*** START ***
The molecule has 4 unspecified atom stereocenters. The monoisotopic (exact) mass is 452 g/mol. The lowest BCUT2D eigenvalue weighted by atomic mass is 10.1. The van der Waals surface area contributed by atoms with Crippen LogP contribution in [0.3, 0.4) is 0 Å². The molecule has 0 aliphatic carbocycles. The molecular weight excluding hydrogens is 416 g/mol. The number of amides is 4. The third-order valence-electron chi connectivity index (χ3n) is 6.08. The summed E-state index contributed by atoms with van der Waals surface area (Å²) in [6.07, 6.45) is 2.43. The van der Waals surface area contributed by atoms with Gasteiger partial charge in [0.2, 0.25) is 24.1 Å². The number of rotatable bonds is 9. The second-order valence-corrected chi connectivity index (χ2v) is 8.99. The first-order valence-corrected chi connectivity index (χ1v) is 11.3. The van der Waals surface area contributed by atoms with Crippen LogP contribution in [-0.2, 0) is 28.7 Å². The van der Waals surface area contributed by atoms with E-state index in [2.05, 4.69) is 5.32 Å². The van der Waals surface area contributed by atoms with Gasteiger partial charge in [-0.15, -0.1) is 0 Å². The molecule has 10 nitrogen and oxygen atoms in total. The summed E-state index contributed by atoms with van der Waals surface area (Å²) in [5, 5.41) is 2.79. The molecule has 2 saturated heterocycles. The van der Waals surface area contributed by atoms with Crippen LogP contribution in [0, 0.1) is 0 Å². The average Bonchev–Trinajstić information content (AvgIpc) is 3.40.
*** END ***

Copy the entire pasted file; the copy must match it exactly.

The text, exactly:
The molecule has 4 unspecified atom stereocenters. The monoisotopic (exact) mass is 452 g/mol. The lowest BCUT2D eigenvalue weighted by atomic mass is 10.1. The van der Waals surface area contributed by atoms with Crippen LogP contribution in [0.3, 0.4) is 0 Å². The molecule has 0 aliphatic carbocycles. The molecular weight excluding hydrogens is 416 g/mol. The number of amides is 4. The third-order valence-electron chi connectivity index (χ3n) is 6.08. The summed E-state index contributed by atoms with van der Waals surface area (Å²) in [6.07, 6.45) is 2.43. The van der Waals surface area contributed by atoms with Gasteiger partial charge in [0.2, 0.25) is 24.1 Å². The number of rotatable bonds is 9. The second-order valence-corrected chi connectivity index (χ2v) is 8.99. The first-order valence-corrected chi connectivity index (χ1v) is 11.3. The van der Waals surface area contributed by atoms with Crippen LogP contribution in [-0.2, 0) is 28.7 Å². The van der Waals surface area contributed by atoms with E-state index in [2.05, 4.69) is 5.32 Å². The van der Waals surface area contributed by atoms with Gasteiger partial charge in [-0.15, -0.1) is 0 Å². The molecule has 10 nitrogen and oxygen atoms in total. The summed E-state index contributed by atoms with van der Waals surface area (Å²) in [5, 5.41) is 2.79. The molecule has 2 saturated heterocycles. The van der Waals surface area contributed by atoms with Crippen LogP contribution in [0, 0.1) is 0 Å². The average Bonchev–Trinajstić information content (AvgIpc) is 3.40.